Emerging Evidence Shows Benefits of
Plant-Based Diets To Prevent Disease
More evidence emerged showing the benefits of choosing a plant based
diet to prevent disease. With the escalating rates of Diabetes,
Heart Disease and Cancer, we have to stop and look at what we are
putting into our bodies to assuage these terminal conditions. The
good news is, we have the ability to prevent the obloquies of these
diseases. Not only do we have the ability, we have it in a cheap
and easy manner sans surgery and medical intervention.
The ability we have is to choose what we eat. Choosing a plant
based diet over an animal based diet, i.e., more fruits and vegetables,
less meat, is the choice we need to make if we want to have a
say in our health.
Recent large scale studies have shown the myriad of disease affected
by choosing a meat based diet
A study by The National Institute of Health in 2009, titled The
AARP Diet and Health Study, reported that red meat and dairy products
are associated with increased risk of Pancreatic Cancer. By studying
525,000 participants, they also found no association between fats
from plant foods and pancreatic cancer.
A study on Type 2 Diabetes using information from the Nurses'
Health Study found that substituting saturated and trans fat (i.e.
found in meat) with mono or poly unsaturated fat (i.e. found in
vegetables, nuts and fish), was associated with less cognitive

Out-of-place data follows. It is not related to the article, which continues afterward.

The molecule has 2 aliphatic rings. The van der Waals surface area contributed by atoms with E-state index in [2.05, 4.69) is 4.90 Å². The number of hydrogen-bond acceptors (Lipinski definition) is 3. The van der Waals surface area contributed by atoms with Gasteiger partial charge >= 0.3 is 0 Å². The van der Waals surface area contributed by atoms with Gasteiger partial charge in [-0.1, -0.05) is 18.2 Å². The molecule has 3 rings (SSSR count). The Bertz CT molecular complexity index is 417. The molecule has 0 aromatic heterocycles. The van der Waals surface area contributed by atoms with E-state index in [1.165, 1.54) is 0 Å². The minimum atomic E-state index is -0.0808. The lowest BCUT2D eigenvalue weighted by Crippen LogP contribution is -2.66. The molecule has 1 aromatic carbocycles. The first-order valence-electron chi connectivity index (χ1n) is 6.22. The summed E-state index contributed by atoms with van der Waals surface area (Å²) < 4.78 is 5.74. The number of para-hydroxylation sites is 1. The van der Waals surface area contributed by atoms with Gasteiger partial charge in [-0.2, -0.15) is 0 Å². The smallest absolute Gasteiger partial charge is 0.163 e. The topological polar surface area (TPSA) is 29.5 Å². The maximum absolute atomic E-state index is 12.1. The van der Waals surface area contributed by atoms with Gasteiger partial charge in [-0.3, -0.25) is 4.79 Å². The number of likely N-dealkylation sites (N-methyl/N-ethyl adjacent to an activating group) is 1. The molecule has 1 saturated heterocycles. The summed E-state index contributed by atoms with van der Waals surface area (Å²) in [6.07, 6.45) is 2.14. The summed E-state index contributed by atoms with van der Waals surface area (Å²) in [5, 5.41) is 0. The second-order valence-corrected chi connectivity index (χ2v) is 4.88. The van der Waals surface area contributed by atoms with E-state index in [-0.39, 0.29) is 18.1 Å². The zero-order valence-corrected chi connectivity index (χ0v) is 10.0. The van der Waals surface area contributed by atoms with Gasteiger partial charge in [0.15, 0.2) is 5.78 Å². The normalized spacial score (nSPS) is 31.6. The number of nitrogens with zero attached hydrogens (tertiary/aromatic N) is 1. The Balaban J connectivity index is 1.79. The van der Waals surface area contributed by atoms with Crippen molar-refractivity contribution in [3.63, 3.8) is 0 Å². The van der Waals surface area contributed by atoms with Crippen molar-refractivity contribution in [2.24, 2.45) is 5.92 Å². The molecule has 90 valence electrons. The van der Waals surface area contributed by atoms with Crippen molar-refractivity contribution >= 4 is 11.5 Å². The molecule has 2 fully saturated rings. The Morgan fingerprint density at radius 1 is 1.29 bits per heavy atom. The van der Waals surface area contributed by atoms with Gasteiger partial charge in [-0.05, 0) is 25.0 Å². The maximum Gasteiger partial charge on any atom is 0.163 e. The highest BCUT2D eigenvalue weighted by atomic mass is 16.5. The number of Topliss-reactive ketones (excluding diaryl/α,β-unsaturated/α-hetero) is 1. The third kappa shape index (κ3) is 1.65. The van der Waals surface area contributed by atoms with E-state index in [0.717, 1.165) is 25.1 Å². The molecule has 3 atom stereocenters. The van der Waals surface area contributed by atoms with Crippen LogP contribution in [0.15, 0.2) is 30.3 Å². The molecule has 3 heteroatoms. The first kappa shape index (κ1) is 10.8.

decline. This study looked at 1,500 people over 70 years old who
have Type 2 Diabetes.
A study at a hospital in China reported in the International
Journal of Cancer in 2009 looked at fruit and vegetable consumption
and breast cancer. A strong inverse association was found between
total fruit and vegetable consumption and breast cancer risk.
The study looked at both pre and post-menopausal women and showed
that breast cancer risk can be decreased by an astronomical 72%
if a diet is consumed that is high in vegetable intake.
A review of 87 studies by the AICR, American Institute for Cancer
Research suggests that consumption of red meat (beef, lamb and
pork) is linked to increased risk of colorectal cancer. The reviews
concluded that eating more than 18 ounces of meat a week has a
significant impact on raising cancer risk. The AICR's number one
recommendation for decreasing cancer risk is to choose mostly
plant foods, limit red meat and avoid processed meat.
Heart disease, the leading cause of death in North America, is
also linked to an animal based diet. The archives of Internal
Medicine reported in June on results of a study looking at low-carbohydrate
diets and hyperlipidemia, or high blood fat. The study showed
that heart disease risk factors can be reduced when choosing a
plant based diet vs. an animal based diet. The study looked at
protein sources to determine that a low carbohydrate diet can
help lower heart disease risk if the higher protein is from plant
sources, not animal sources.
The evidence is clear that choosing a plant based diet is a key
factor in preventing disease. Don't worry if you like to eat meat
and chicken, all foods can fit. Start by eating them in limited
amounts, no more than 6 ounces a day. Progress to meat-free days
half of the days of the week. Whatever your strategy, strive to
base your overall diet on plant foods and you will decrease your
risk of the leading causes of death and you may lose weight while
you're at it.
Shari Portnoy, MPH, RD, LD/N is a Registered and Licensed Dietitian.
She holds degrees in both Nutrition and Public Health and has
completed the U.S. Food Laws course at the Michigan State University,
Institute of Food Laws. She has been a featured speaker at the
American Culinary Federation National Convention and a board member
of the American Dietetic Association.
February 11, 2010